6. Use the Selection tool and click the logo again. Hold down the Shift key and drag the green square near the upper-right to the beginning of the second paragraph. Holding the Shift key creates an inline graphic that flows with the text (as opposed to floating outside the text frame). You’ll see a bold cursor indicating the point where the graphic anchor will be inserted. After the graphic is anchored, the green square on the graphic frame changes to an anchor symbol. Notice that the text after the graphic reflows when the image is placed. Now if the text in the paragraph above is edited, the graphic will stay where you positioned between the two paragraphs without you having to adjust its position.

Now you’ll create space between the graphic and the surrounding text with the Space Before option. Once a graphic is anchored, you can select it with the Type tool and apply text attributes that affect its position.

  1. Select the Type tool (images) and then click to the right of the inline graphic to establish the insertion point in that paragraph.

  2. Click the Paragraph Formatting Controls button (images) in the Control panel. In the Space Before option (images), click the up arrow button to the right of the icon to change the value to 0p4. As you increase the value, the anchored graphics frame and the text below it shift downward slightly.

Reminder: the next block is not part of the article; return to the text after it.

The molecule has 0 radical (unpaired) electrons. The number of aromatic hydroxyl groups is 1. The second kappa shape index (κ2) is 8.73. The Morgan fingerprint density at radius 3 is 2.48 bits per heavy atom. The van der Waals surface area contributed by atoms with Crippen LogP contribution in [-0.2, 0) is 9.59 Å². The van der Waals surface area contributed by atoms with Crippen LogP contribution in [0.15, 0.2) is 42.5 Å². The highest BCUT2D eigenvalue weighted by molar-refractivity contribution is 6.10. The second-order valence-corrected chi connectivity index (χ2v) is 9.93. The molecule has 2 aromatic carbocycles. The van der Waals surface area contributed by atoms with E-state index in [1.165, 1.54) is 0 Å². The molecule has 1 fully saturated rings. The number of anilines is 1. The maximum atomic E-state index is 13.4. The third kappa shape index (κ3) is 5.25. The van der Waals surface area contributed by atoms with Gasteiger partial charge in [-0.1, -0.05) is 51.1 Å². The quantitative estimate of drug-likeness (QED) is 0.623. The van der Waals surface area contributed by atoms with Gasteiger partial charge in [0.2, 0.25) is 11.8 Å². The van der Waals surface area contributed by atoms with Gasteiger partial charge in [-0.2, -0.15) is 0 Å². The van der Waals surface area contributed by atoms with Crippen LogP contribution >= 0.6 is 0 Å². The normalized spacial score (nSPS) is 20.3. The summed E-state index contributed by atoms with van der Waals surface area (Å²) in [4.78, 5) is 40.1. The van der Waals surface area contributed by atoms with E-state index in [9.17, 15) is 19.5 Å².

3. To see how the anchored graphic flows when text is edited, click to the right of the period that ends the first paragraph, then press Enter or Return twice. Notice how the graphic moves down each time you press the key. Press Backspace twice to remove the extra paragraph returns.

  4. Choose File > Save to save your work so far.

Adding text wrap to an anchored graphics frame

You can easily add text wrap to an anchored graphics frame. Text wrap allows you to experiment with different layouts and see the results immediately.

  1. Using the Selection tool (images), select the graphics frame with the Orchard of Kings logo you placed in the previous exercise.

  2. Press Shift+Ctrl (Windows) or Shift+Command (macOS), and drag the upper-right handle of the frame up and to the right until you’ve scaled the graphic roughly 25% across the second column. The key combination lets you proportionally scale the graphic and resize the frame simultaneously.

  3. Choose Window > Text Wrap to access the Text Wrap panel. Even though the graphic is anchored to the text, it is placed beneath the existing text.

  4. In the Text Wrap panel, select Wrap Around Object Shape (images) to add text wrap to the graphic.